By: Laura Petix, MS OTR/L

If you know a child with Sensory Processing Disorder, you probably know what sensory dysregulation looks like, you just might not realize it. Keep reading to learn more about how to spot a dysregulated child and how to support them.

What do these two children have in common?


They’re both experiencing sensory dysregulation.


As an Occupational Therapist, I educate parents and other educators on how sensory processing challenges can impact learning and behavior. I teach tools and strategies on how to help regulate a child. But in order to teach regulation strategies, we first must recognize and be able to identify dysregulation. 

What is Sensory Dysregulation?

Sensory dysregulation is when your central nervous system (your brain) is imbalanced due to an excess of sensory input, or not enough sensory input.


For example, my daughter has a low threshold for most sensory input, which means she is hypersensitive to sensory input (read about her tactile sensitivity here). Anytime she perceives too much sound or messy input, she often has a melt down and becomes dysregulated. Our most recent daily battles have related to her clothing sensory issues, particularly with socks. 


Children who have a high threshold for sensory input can also show signs of dysregulation, but it might look different. For example, some kids can’t get enough movement. They need more and more. These movement seekers may run and run, but instead of becoming calmer and more regulated, you notice: shrieking, drooling, and extremely fast and unsafe movements. That child is dysregulated.


Children can experience dysregulation after an accumulation of sensory triggers earlier in the day, or even days before. For example, right around Christmas vacation or during the end of the year excitement, my daughter will have meltdown after meltdown. It’s usually not about anything particular, but her nervous system is just shot and maxed out from trying to process and regulate with all the different changes and out of the ordinary routine.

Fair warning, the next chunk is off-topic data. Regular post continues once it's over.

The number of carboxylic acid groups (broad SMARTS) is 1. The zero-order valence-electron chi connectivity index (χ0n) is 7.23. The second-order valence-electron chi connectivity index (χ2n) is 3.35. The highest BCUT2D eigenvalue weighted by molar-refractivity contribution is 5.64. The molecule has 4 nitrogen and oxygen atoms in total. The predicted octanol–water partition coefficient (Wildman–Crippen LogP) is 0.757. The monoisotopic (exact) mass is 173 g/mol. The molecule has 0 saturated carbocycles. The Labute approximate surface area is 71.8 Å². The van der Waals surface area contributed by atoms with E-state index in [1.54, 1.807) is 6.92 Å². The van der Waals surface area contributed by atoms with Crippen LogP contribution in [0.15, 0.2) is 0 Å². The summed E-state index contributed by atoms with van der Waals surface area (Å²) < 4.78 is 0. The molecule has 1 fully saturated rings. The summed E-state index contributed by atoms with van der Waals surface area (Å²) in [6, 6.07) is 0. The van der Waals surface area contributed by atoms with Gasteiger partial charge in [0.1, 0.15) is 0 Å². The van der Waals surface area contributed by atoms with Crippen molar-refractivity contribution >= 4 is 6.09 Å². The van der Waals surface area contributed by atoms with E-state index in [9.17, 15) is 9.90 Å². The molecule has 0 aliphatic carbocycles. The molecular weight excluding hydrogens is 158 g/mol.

What are Some Signs of Dysregulation?

Dysregulation is a state, anyone at anytime can experience moments of dysregulation, though children who hare neurodivergent are more prone to dysregulation.


Below are some signs of dysregulation (this is not an exhaustive list). Each child is different and may exhibit different signs than the ones below.

Picture of 2 boys, one looking overwhelmmed, one looking hyperactive with symptoms of sensory dysregulation written.

What Do I Do If My Child Is Dysregulated?

While triggers for dysregulation can often vary and look different depending on what sensory profile the child has, there are some common attributes of a calming, regulating environment that can help.


I would highly recommend creating a go-to sensory corner in your house with your child’s favorite sensory tools. Click here to see my amazon store favorite finds to add to a calming sensory corner (contains affiliate links) 

Looking for more support to understand your child’s sensory dysregulation and how to support them? Wok with me! I offer 1:1 OT consults for parents.

EXPLORE A RELATED CATEGORY:

Sensory Processing

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MEET THE AUTHOR

Laura Petix, MS OTR/L

I’m an enneagram 6, so my brain is constantly moving. My OT lenses never turn off and I can’t “un-see” the sensory and other developmental skills that go in to literally every activity. I love taking what I see and breaking it down into simple terms so parents can understand what goes into their child’s behavior and skills.

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